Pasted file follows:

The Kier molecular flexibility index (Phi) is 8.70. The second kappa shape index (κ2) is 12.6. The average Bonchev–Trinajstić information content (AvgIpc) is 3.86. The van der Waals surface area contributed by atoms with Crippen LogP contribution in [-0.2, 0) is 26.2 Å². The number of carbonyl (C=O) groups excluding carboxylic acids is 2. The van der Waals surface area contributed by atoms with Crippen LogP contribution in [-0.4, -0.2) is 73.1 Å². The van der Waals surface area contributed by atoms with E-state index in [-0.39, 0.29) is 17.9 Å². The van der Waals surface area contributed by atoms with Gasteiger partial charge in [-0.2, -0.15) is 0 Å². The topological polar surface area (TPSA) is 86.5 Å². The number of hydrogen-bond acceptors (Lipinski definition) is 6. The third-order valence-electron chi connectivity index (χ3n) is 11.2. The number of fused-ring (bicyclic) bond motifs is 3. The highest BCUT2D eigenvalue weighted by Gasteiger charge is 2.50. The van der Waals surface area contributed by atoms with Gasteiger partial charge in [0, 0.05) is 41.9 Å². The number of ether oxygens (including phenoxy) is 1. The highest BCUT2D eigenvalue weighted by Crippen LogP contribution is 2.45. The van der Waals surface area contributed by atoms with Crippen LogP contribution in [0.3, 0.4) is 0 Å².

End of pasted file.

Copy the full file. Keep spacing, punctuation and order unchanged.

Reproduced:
The Kier molecular flexibility index (Phi) is 8.70. The second kappa shape index (κ2) is 12.6. The average Bonchev–Trinajstić information content (AvgIpc) is 3.86. The van der Waals surface area contributed by atoms with Crippen LogP contribution in [-0.2, 0) is 26.2 Å². The number of carbonyl (C=O) groups excluding carboxylic acids is 2. The van der Waals surface area contributed by atoms with Crippen LogP contribution in [-0.4, -0.2) is 73.1 Å². The van der Waals surface area contributed by atoms with E-state index in [-0.39, 0.29) is 17.9 Å². The van der Waals surface area contributed by atoms with Gasteiger partial charge in [-0.2, -0.15) is 0 Å². The topological polar surface area (TPSA) is 86.5 Å². The number of hydrogen-bond acceptors (Lipinski definition) is 6. The third-order valence-electron chi connectivity index (χ3n) is 11.2. The number of fused-ring (bicyclic) bond motifs is 3. The highest BCUT2D eigenvalue weighted by Gasteiger charge is 2.50. The van der Waals surface area contributed by atoms with Gasteiger partial charge in [0, 0.05) is 41.9 Å². The number of ether oxygens (including phenoxy) is 1. The highest BCUT2D eigenvalue weighted by Crippen LogP contribution is 2.45. The van der Waals surface area contributed by atoms with Crippen LogP contribution in [0.3, 0.4) is 0 Å².